Unlike the United States government, which releases travel advisories for its citizens, in mostly Third World countries, the Nigerian government rarely wastes time penning such “nonsense”. At least, I can’t remember reading one in my life time.
The Nigerian official is too busy penning prolix intended to pamper the ego of his principal to be worried about such fiddling inanity like warning Nigerians traveling to US to stay away from the dangerous neighbourhoods of Chicago where 500 people have been murdered this year alone, for instance.
Nigerian government’s ineptitude aside, the unwritten travel advisory for Nigerians traveling to Europe, Canada or the U.S. is constant – don’t travel without your malaria medication.
I took this advice for granted and unleashed a wave of panic that could have had me quarantined for days, if not weeks.
Two weeks before my trip to the US, I had taken a prophylactic dose of anti-malaria medication, just in case. Nigerians like to joke that almost every Nigerian runs around with the malaria parasite. We would say if one tested 10 Nigerians for malaria, nine of them would probably come back positive for malaria.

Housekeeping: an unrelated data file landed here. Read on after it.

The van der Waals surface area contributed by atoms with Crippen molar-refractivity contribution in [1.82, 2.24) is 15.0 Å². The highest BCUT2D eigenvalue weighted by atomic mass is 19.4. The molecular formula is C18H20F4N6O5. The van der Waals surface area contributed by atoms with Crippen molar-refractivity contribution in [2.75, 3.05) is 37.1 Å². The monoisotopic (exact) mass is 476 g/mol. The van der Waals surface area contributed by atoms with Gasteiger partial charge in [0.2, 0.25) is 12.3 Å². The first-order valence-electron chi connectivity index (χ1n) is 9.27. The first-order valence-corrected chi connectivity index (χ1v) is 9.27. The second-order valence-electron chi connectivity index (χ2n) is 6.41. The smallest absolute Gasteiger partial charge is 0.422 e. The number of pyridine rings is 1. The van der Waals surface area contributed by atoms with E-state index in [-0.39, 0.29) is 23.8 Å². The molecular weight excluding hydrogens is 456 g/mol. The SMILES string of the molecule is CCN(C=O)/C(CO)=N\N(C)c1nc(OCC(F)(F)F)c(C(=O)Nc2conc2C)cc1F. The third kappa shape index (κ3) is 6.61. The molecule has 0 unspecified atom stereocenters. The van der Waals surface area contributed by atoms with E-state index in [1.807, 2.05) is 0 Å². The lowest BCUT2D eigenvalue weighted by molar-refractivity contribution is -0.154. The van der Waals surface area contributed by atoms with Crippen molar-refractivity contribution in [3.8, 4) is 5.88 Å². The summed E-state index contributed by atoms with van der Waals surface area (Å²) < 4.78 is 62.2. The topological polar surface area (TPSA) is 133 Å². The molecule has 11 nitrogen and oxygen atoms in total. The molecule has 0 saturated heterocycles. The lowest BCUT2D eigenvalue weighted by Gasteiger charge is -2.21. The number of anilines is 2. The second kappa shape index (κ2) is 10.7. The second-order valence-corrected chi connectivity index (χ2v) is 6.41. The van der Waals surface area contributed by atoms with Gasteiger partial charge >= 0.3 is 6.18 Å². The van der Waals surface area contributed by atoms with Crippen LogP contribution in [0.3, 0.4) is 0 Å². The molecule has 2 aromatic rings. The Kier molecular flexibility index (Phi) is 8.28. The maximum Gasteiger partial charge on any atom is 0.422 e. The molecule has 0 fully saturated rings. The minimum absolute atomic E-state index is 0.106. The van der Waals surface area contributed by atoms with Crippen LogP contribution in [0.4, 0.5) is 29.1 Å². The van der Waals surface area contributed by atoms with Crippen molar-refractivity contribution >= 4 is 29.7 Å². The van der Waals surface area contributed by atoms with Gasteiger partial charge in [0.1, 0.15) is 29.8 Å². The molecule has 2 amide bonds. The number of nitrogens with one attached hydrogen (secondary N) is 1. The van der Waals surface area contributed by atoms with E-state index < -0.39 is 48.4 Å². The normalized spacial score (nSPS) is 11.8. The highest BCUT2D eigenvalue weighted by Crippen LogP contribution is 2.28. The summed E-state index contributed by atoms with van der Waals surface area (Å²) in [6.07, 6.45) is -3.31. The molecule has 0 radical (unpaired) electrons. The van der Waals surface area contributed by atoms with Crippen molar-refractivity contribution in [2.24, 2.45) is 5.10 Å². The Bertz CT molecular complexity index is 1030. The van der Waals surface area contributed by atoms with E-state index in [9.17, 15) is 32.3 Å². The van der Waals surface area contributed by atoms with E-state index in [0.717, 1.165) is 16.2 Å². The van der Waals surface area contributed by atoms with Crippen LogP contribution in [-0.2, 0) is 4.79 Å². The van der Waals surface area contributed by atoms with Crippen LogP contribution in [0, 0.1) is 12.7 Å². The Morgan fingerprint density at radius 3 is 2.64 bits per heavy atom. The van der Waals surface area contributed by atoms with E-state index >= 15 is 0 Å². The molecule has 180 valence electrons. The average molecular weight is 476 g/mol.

I was supposed to carry an extra malaria medication along with me. I forgot. When I remembered mid-flight, I did not fret too much about it. I assured myself that the prophylactic dose I took just two weeks before would have killed off any strain of the disease that might have been incubating in my bloodstream before. I also avoided being exposed to mosquito bites. But you never know.
Everything was fine for three weeks. Then there was trouble.
It was the last day of first phase of the World Press Institute fellowship, which I was taking part in. We had spent three weeks in the twin cities of St. Paul and Minneapolis. In that time, we had travelled up county Minnesota to Woody Ely and to Tracy – Soybeans and cornfield county.
The second phase – a whirlwind trip across nine states in the US starting from a trip to Washington DC- was to start the next day. Like we say in Nigeria, my village people chose this day to pay me a spiritual call.
I remembered feeling too tired to leave the bed that morning. I laid in bed yawning and stretching, like a bored and hungry dog. I soon realised I was feeling cold. By mid-day I was down with the chills. I was shivering and sweating.
“Please, this should not be malaria,” I muttered, my jaws clattering like a jalopy.
See, I have heard stories of how people are quarantined and treated like they got the plague when diagnosed of malaria in the West. This is something I’d rather read about and not experience. Also, I didn’t want to miss the trip across the US.
I rushed to the University St. Thomas’ Anderson Students Centre to buy some aspirin (the WPI fellowship is residence at the university). “Never! This cannot be malaria, I repeated”. The plan was to keep the fever in check until we got to DC and if it persisted then I’d surrender myself to be treated in a hospital there for malaria treatment, with all the consequences.